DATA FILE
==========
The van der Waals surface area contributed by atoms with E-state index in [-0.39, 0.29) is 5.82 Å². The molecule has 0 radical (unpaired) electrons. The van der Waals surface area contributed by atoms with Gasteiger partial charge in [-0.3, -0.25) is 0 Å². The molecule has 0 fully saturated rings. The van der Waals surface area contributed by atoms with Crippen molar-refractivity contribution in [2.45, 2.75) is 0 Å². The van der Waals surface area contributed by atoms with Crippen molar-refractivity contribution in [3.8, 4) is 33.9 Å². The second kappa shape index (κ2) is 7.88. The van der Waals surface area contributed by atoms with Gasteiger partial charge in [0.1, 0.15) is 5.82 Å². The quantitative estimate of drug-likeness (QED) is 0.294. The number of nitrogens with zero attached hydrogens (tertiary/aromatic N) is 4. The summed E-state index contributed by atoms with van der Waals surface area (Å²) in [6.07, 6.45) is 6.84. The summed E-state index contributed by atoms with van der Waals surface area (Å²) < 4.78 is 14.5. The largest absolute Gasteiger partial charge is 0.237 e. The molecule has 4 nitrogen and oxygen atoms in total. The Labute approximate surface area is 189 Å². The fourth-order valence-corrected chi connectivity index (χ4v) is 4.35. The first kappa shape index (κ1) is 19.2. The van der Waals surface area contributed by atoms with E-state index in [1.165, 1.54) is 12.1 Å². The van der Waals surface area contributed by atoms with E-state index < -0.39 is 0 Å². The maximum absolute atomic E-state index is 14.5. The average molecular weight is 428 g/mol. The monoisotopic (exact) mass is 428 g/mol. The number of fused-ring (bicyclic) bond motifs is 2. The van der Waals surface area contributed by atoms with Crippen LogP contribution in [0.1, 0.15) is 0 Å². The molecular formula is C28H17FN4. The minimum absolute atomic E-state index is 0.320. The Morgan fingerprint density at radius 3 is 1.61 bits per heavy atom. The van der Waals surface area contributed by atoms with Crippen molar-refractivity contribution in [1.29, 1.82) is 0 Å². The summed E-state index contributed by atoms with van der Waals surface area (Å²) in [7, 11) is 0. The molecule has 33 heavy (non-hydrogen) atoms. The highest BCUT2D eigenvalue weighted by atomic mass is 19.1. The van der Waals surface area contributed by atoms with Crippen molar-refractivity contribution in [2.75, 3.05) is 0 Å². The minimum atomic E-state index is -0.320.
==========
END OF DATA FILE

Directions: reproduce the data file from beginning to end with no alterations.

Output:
The van der Waals surface area contributed by atoms with E-state index in [-0.39, 0.29) is 5.82 Å². The molecule has 0 radical (unpaired) electrons. The van der Waals surface area contributed by atoms with Gasteiger partial charge in [-0.3, -0.25) is 0 Å². The molecule has 0 fully saturated rings. The van der Waals surface area contributed by atoms with Crippen molar-refractivity contribution in [2.45, 2.75) is 0 Å². The van der Waals surface area contributed by atoms with Crippen molar-refractivity contribution in [3.8, 4) is 33.9 Å². The second kappa shape index (κ2) is 7.88. The van der Waals surface area contributed by atoms with Gasteiger partial charge in [0.1, 0.15) is 5.82 Å². The quantitative estimate of drug-likeness (QED) is 0.294. The number of nitrogens with zero attached hydrogens (tertiary/aromatic N) is 4. The summed E-state index contributed by atoms with van der Waals surface area (Å²) in [6.07, 6.45) is 6.84. The summed E-state index contributed by atoms with van der Waals surface area (Å²) < 4.78 is 14.5. The largest absolute Gasteiger partial charge is 0.237 e. The molecule has 4 nitrogen and oxygen atoms in total. The Labute approximate surface area is 189 Å². The fourth-order valence-corrected chi connectivity index (χ4v) is 4.35. The first kappa shape index (κ1) is 19.2. The van der Waals surface area contributed by atoms with E-state index in [1.165, 1.54) is 12.1 Å². The van der Waals surface area contributed by atoms with E-state index < -0.39 is 0 Å². The maximum absolute atomic E-state index is 14.5. The average molecular weight is 428 g/mol. The monoisotopic (exact) mass is 428 g/mol. The number of fused-ring (bicyclic) bond motifs is 2. The van der Waals surface area contributed by atoms with Crippen LogP contribution in [0.1, 0.15) is 0 Å². The molecular formula is C28H17FN4. The minimum absolute atomic E-state index is 0.320. The Morgan fingerprint density at radius 3 is 1.61 bits per heavy atom. The van der Waals surface area contributed by atoms with Crippen molar-refractivity contribution in [1.29, 1.82) is 0 Å². The summed E-state index contributed by atoms with van der Waals surface area (Å²) in [7, 11) is 0. The molecule has 33 heavy (non-hydrogen) atoms. The highest BCUT2D eigenvalue weighted by atomic mass is 19.1. The van der Waals surface area contributed by atoms with Crippen molar-refractivity contribution in [2.75, 3.05) is 0 Å². The minimum atomic E-state index is -0.320.